Show next image by clicking images in NextGEN Gallery with shutter effect

Here‘s the same for NextGEN + Thickbox!

Last year I posted an article about modifying NextGEN Gallery (with Thickbox) to show the next image when you click on the current one. This behaviour is well known from Facebook an co. To go to the next picture, just click on the current one. To close the slideshow, just click beside the picture. Easy. You can find the article here.

Since I used the Thickbox effect in my modification, a lot of people asked me if it is possbile with the Shutter effect, too. Of course it is!

Here’s what you have to do to modify NextGEN Gallery with the Shutter effect to display the next image by clicking on the current one. I tested it with WordPress 3.7.1 und NextGen 2.0.33.

1 – Open the file wp-content/plugins/nextgen_gallery/products/photocrati_nextgen/modules/lightbox/static/shutter/shutter.js

2 – Arround line number 143 there should be a line like this:

You have to replace this line with the following one:

3 – Now you have to add a new function just before

Here’s the function you have to add:

Now the file should look like this:


That’s it! I hope it works for everyone.

Best regards,

TechTrends Presentation

Next Friday (July 26th 2013) the final presentation of TechTrends will take place at our university. The presentation will take about 60 min and will cover topics like architecture, crawling, data storage and front end design. Everybody interested is welcome (please send me an email before). Here’s the whole schedule for next week:

09.00h-10.10h Tech Trends (by Brand, Uhrig, Pernpeintner)
10.15h-11.25h Newsline (by Förder, Golpashin, Wetzel, Keller)
11.45h-12.35h Intellligent Filters for Image Search (by Landmesser, Mussin)
12.40h-13.50h Nao Face Recognition (by Sandrock, Schneider, Müller)
13.55h-14.35h GPU-driven deep CNN (by Schröder)

The presentations will take place in room 056 (Aquarium). I will upload the presentation to my speakerdeck account at the end of next week.

Best regards,
Thomas Uhrig

Paper about XForms and XFormsMM

I have currently finished a paper about XForms (and XFormsMM) for an univerity course called Adaptive User Interfaces. The paper gives a general introduction to XForms as well as to XFormsMM. XFormsMM is a (quite theoretical) approach how multi-modal forms can be build on top of XForms. It’s based on a paper of Mikko Honkala and Mikko Pohja and on the idea of extending XForms with modality-dependent style-sheets.

You can download the paper here. My own presentation about XForms can be found here.

I have used the following resources, which are also a good starting point to get some information about XForms:

To get started and to get an idea of what XForms is, I’ve made a small example using the FormFaces library:

The code is quite simple. First of all, you have to declare some namespaces for XForms itself and for the XML events XForms is using:

After that, you have to include the FormFaces JavaScript library to your code:

Now you can declare an XML data-model to be modified with the form, e.g. from an XML file:

The corresponding XML file looks like this:

Now, you can write XForms controls to operate on this data-model. A simple control can look like this:

So, all together:

Best regards, Thomas Uhrig.

Automated UI testing with Swing & FEST

Testing an application is hard, but testing an user interface (UI) is even harder. FEST addresses this issue for Java Swing applications. It enables you to write easy and readable functional tests for your UI. Working together with JUnit, it lets your functional UI tests feel like common unit tests within your test suite.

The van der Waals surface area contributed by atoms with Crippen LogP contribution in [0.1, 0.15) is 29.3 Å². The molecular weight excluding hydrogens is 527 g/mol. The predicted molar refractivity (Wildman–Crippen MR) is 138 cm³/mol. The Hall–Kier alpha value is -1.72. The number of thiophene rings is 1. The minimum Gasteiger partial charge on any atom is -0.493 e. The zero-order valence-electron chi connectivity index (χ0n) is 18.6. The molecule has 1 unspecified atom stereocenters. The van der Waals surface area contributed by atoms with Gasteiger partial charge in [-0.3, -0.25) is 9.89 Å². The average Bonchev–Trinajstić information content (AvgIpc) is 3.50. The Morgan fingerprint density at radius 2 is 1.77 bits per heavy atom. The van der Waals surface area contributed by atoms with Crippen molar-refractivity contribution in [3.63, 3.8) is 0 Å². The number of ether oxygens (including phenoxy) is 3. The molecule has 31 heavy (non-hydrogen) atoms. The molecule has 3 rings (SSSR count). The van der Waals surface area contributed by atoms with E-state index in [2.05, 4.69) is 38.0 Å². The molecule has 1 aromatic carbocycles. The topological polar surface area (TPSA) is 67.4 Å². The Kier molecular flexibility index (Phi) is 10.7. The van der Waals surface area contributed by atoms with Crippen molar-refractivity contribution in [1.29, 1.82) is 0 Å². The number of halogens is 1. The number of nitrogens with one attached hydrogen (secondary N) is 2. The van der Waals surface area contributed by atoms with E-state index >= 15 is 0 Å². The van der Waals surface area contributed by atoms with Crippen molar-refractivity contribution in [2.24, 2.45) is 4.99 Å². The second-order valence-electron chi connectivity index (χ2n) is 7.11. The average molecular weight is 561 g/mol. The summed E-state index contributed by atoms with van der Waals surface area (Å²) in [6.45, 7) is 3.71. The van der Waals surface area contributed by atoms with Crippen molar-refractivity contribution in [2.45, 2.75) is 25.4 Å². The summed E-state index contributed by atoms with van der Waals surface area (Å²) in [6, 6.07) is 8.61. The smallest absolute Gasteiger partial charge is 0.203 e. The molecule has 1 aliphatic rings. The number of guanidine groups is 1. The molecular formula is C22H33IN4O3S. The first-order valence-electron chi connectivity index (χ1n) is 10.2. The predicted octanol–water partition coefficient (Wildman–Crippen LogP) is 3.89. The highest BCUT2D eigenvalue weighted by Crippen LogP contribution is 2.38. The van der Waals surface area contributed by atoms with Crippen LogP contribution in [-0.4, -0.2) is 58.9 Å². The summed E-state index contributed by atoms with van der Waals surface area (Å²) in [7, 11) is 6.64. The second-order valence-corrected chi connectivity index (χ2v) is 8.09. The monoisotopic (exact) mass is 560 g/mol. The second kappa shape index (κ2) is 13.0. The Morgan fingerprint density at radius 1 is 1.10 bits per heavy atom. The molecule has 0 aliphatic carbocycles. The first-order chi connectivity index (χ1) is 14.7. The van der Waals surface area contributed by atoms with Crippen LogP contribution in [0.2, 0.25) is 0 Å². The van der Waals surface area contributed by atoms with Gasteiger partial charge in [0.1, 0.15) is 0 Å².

FEST is a context-sensitive testing-framework, which means that the position of your UI components, their size or color isn’t important for the test (of course you can tests this criteria if you want). FEST identifies all UI components by an unique ID – their name. Therefore, your UI layout can change, but the tests will still work.

By the way: Because all components in your UI must have a unique name, it’s a good idea to use a Factory to create your components and to make sure that they all have an unique name.

To start with FEST is really simple:

  1. Download FEST from their Google Code repository and put fest-swing-x.x.jar as well as all JARs in the lib folder of the ZIP-file to your classpath.
  2. Make a Swing UI, perhaps something like this:

  3. Now, go ahead and write a (JUnit) test:
  4. Let your test run and see how FEST is interacting live with your UI.

FEST uses the java.awt.Robot class to interact with your UI. Robot is part of the JDK since version 1.3 and provides a low-level API to simulate user interaction for AWT or Swing application. FEST encapsulate this class into an abstract and easy to use API.

The difference between common JUnit tests and functional tests using FEST is the level of test-execution. JUnit tests are working on isolated classes and methods whereas functional tests (with FEST) are working on the real UI shown to the user. This real UI can be composed of many single objects that should be tested altogether. Also, functional test doesn’t work on a method-level – they are working on the same level as the human user simulating “clicks”, “selects” and “keys”.


Best regards, Thomas Uhrig.

Presentation about XForms

I have currently finished a presentation about XForms and how you can use XForms to create multimodal applications (according to a paper of Mikko Honkala and Mikko Pohja). Here is the Google Doc and here is the PDF file.

I will post my own paper about the topic in a couple of days (or at the end of the term if I’m lazy…).

Best regards, Thomas Uhrig.